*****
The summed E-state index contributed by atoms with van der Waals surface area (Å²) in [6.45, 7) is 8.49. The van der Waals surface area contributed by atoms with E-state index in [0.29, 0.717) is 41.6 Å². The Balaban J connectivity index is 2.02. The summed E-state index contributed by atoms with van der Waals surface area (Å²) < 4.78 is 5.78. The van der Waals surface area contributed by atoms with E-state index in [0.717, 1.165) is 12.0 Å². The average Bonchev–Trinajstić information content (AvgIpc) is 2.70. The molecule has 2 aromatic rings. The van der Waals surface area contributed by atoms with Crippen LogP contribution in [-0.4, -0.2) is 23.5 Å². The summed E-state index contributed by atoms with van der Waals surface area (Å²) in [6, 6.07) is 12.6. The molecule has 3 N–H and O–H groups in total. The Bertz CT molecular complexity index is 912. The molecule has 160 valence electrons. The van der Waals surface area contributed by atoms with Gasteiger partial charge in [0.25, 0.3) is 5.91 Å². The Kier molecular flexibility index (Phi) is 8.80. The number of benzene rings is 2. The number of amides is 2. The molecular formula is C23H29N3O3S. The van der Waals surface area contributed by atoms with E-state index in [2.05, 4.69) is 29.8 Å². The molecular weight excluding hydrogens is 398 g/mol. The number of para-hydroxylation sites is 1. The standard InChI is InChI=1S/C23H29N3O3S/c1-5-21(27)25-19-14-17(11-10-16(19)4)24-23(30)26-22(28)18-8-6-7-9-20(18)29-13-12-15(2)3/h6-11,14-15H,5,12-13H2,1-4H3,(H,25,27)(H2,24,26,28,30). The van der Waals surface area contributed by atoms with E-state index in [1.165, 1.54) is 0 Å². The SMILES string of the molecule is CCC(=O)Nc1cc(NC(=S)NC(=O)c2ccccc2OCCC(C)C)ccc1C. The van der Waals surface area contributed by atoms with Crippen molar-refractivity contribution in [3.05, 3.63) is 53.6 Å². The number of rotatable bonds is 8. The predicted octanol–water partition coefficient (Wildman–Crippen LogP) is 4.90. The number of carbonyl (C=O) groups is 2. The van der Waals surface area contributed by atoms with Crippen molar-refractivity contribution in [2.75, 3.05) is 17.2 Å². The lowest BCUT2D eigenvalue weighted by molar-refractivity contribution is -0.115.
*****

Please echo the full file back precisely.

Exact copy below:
The summed E-state index contributed by atoms with van der Waals surface area (Å²) in [6.45, 7) is 8.49. The van der Waals surface area contributed by atoms with E-state index in [0.29, 0.717) is 41.6 Å². The Balaban J connectivity index is 2.02. The summed E-state index contributed by atoms with van der Waals surface area (Å²) < 4.78 is 5.78. The van der Waals surface area contributed by atoms with E-state index in [0.717, 1.165) is 12.0 Å². The average Bonchev–Trinajstić information content (AvgIpc) is 2.70. The molecule has 2 aromatic rings. The van der Waals surface area contributed by atoms with Crippen LogP contribution in [-0.4, -0.2) is 23.5 Å². The summed E-state index contributed by atoms with van der Waals surface area (Å²) in [6, 6.07) is 12.6. The molecule has 3 N–H and O–H groups in total. The Bertz CT molecular complexity index is 912. The molecule has 160 valence electrons. The van der Waals surface area contributed by atoms with Gasteiger partial charge in [0.25, 0.3) is 5.91 Å². The Kier molecular flexibility index (Phi) is 8.80. The number of benzene rings is 2. The number of amides is 2. The molecular formula is C23H29N3O3S. The van der Waals surface area contributed by atoms with E-state index in [2.05, 4.69) is 29.8 Å². The molecular weight excluding hydrogens is 398 g/mol. The number of para-hydroxylation sites is 1. The standard InChI is InChI=1S/C23H29N3O3S/c1-5-21(27)25-19-14-17(11-10-16(19)4)24-23(30)26-22(28)18-8-6-7-9-20(18)29-13-12-15(2)3/h6-11,14-15H,5,12-13H2,1-4H3,(H,25,27)(H2,24,26,28,30). The van der Waals surface area contributed by atoms with E-state index in [1.165, 1.54) is 0 Å². The SMILES string of the molecule is CCC(=O)Nc1cc(NC(=S)NC(=O)c2ccccc2OCCC(C)C)ccc1C. The van der Waals surface area contributed by atoms with Crippen molar-refractivity contribution in [3.05, 3.63) is 53.6 Å². The number of rotatable bonds is 8. The predicted octanol–water partition coefficient (Wildman–Crippen LogP) is 4.90. The number of carbonyl (C=O) groups is 2. The van der Waals surface area contributed by atoms with Crippen molar-refractivity contribution in [2.75, 3.05) is 17.2 Å². The lowest BCUT2D eigenvalue weighted by molar-refractivity contribution is -0.115.